I'm a big fan of food, but not so much of working out. Is there any truth to the buzz I hear that hypnosis can help me lose weight?
—Megan, your very own office manager
Clearly, we're not keeping you busy enough. I expect you've heard this buzzing from our patient who has dropped a few pounds and attributes it to visiting her hypnotherapist. What you don't know—since you're not often in the treatment room—is that when I recently said the word "Thanksgiving," her eyes glazed over and she began to gobble like a turkey. Unsure that it was hypnosis-related, I hastily mentioned Mardi Gras without thinking it through. I'm now eternally grateful to my high school judo coach for teaching that masterful arm block that kept her from lifting her blouse up over her head.
Perhaps that's not fair. Hypnosis, of course, is more than just regressing stockbrokers back to preschool in front of a live audience. But, like any good skeptic, I must first question whether it is an authentic craft and whether the so-called trance has any validity. Apparently, the answer to both is yes (stage performers notwithstanding). A good amount of research—some using brain scans—demonstrates the existence of a distinct hypnotic state characterized by a combination of relaxation, concentration and suggestibility. It seems that the brain can actually switch into a condition in which it accepts, without verifying, incoming sensory information—temporarily muffling its typical decision-making abilities. Remarkably, there is little dispute over hypnosis as an effective palliative for chronic pain conditions (cancer, for example). The technique, too, shows promise for easing acutely painful procedures like bone-marrow aspiration or wound cleaning. But, like preschool naptime, not everyone goes down without a fight.
Susceptibility to hypnosis varies among individuals and is surprisingly unrelated to a person's gullibility, submissiveness or even the extent of their imagination. Careful personality analysis has shown that it is, instead, your capacity to become completely absorbed in activities like reading, daydreaming or listening to music that is the best measure of your hypnotic responsiveness. So if we accept that hypnosis is real, its usefulness for weight loss depends upon yet another presumption: A post-hypnotic suggestion must last, at the very least, through your next meal.
Post-hypnotic suggestions are those instructions given by the hypnotist that compel a person to, say, perform the chicken dance whenever someone sneezes. In weight control sessions, the guidance may include positive body image statements, fondness or aversion toward certain foods, or encouragement for exercise. Despite the myriad sitcoms showing people doing, essentially, the chicken dance days and days after being hypnotized, it is a not-so-public fact that post-hypnotic suggestions are generally short-lived and decay quickly. With this in mind, any promises of single-session, instant and dramatic weight loss should be filed under the category of wishes, not treatment.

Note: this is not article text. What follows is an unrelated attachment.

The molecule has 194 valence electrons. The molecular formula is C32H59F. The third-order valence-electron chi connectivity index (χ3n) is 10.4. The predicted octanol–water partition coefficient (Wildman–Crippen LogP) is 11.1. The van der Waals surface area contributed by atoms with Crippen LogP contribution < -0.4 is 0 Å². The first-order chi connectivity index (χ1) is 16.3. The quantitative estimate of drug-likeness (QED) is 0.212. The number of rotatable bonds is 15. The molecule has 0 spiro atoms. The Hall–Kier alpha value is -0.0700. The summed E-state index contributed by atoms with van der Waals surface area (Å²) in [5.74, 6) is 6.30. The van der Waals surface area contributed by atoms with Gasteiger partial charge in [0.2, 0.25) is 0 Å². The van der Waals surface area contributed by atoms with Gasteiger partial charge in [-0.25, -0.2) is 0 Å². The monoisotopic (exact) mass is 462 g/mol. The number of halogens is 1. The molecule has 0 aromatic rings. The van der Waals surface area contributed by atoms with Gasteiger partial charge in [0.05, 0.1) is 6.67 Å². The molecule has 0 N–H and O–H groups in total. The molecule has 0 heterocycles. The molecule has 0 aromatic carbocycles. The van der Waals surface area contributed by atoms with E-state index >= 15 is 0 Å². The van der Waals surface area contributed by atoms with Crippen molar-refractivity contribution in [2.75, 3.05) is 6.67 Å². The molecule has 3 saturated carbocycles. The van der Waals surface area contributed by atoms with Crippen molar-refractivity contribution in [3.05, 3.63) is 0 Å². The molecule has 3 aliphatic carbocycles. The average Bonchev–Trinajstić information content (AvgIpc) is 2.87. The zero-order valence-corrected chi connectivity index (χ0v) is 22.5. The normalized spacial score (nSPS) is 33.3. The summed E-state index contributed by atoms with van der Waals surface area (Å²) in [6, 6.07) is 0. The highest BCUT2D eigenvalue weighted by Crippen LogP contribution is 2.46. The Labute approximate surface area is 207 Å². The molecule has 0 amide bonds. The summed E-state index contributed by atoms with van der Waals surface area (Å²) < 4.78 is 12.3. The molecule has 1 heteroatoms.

However, hypnosis can work. Unfortunately for those who want a quick fix, it is only in combination with true psychotherapy that hypnosis has proven to be effective. For example, a 1998 randomized and controlled study found that, after measuring total weight lost, dietary advice with hypnotherapy only barely defeated that same advice alone. But added to real cognitive behavioral therapy, other investigations have found hypnotism to be a much more effective adjunct. The necessity for simultaneous psychotherapy suggests that conditions having significant behavioral components—like weight control, smoking or other addictions—are more resistant to hypnosis, whereas less complex issues such as anxiety or insomnia respond fairly quickly.
It should be noted that all the above research used one-on-one hypnosis by trained and certified therapists. Audio CDs or tapes providing guided self-hypnosis, with or without subliminal encoding, have not been proven to have any effect whatsoever—with the exception of a relaxation stupor sufficient for sleeping through dinner. Although testimonials abound on the Internet and elsewhere (including our own waiting room), a significant placebo effect may occur when a person truly believes a therapist or audiotape has changed their eating habits; it becomes a self-fulfilling prophecy. There is nothing inherently wrong with that, but individuals may sacrifice lasting benefit by avoiding responsibility for their own behavior.
Megan, becoming enthused about exercise would definitely be better than a hypnosis-only plan. And I can certainly help by finding some heavy file boxes for you to move and some exhausting errands to run. But don't let me stop you from combining hypnotherapy with a real weight-control program, though I'd love to speak with the therapist first. I can think of a number of patients who would pay top dollar to see you do the chicken dance.